The Founding Fathers
established a system of checks and balances
to insure that one branch of government did not become more powerful than the other two branches. The U.S. Constitution
gives the Judicial Branch the role of interpreting the laws. In 1803, the power of the Judicial Branch was more clearly defined with the landmark supreme court case Marbury v. Madison
. This court case and the others listed have had a significant impact on the United States of America.
Marbury v. Madison was a historic case that established the precedent of judicial review
. The ruling cemented the authority of the Judicial Branch to declare a law unconstitutional and firmly established the checks and balances the founding fathers had intended.
In McCulloch v. Maryland, the Supreme Court allowed for implied powers of the federal government according to the "necessary and proper" clause of the Constitution. This case allowed the powers of the federal government to expand and evolve beyond that specifically written in the Constitution.
Gibbons v. Ogden established the supremacy of the federal government over state's rights. The case gave the federal government the power to regulate interstate commerce.
Scott v. Stanford had major implications about the condition of slavery. The court case struck down the Missouri Compromise and the Kansas-Nebraska Act
and ruled that just because a slave was living in a "free" state, they were still slaves. The ruling increased tensions between the North and South in the build up to the Civil War.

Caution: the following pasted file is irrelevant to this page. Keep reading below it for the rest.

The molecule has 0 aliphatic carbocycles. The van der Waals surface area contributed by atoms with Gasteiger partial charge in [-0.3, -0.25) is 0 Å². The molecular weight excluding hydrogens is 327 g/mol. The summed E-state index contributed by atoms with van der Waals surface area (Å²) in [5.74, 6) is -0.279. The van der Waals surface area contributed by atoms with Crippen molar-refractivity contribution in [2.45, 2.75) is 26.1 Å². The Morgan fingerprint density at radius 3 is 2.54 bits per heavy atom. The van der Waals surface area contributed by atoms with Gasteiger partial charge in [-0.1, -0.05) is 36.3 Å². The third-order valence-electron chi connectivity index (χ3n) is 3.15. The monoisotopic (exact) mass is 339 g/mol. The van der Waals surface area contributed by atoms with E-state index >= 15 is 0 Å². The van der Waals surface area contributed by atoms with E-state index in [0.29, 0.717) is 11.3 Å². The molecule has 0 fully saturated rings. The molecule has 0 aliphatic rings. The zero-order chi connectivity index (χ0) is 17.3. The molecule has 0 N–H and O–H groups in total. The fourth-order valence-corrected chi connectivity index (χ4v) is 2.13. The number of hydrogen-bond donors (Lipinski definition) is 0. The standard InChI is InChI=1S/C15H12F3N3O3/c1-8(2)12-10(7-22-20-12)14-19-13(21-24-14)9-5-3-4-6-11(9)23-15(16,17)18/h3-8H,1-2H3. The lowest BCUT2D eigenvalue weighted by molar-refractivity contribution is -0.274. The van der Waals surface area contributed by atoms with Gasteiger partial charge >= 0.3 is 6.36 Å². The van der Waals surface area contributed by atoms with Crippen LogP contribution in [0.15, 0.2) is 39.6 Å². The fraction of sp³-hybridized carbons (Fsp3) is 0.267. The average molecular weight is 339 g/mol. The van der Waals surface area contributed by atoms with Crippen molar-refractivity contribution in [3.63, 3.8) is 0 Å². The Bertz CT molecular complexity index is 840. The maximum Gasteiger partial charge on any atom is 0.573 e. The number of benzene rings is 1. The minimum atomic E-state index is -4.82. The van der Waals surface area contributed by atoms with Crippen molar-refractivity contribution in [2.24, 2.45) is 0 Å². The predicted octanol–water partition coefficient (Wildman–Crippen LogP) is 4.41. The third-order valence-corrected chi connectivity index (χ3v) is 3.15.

Plessy v. Ferguson was a Supreme Court decision that upheld the separate but equal doctrine. This ruling interpreted the thirteenth amendment to mean that separate facilities were allowed for different races. This case was a cornerstone of segregation in the South.
Brown v. Board of Education overturned the separate but equal doctrine which had been given legal standing with Plessy v. Ferguson. This landmark case was a significant step in the Civil Rights movement
. In fact, President Eisenhower
sent federal troops to force desegregation of a school in Little Rock, Arkansas based on this decision.
Korematsu v. United States upheld the conviction of Frank Korematsu for defying an order to be interned with other Japanese-Americans
during World War II
. This ruling placed the security of the United States over individual rights and again has entered the political landscape with the detention of suspected terrorists at the Guantanamo Bay prison under President George W. Bush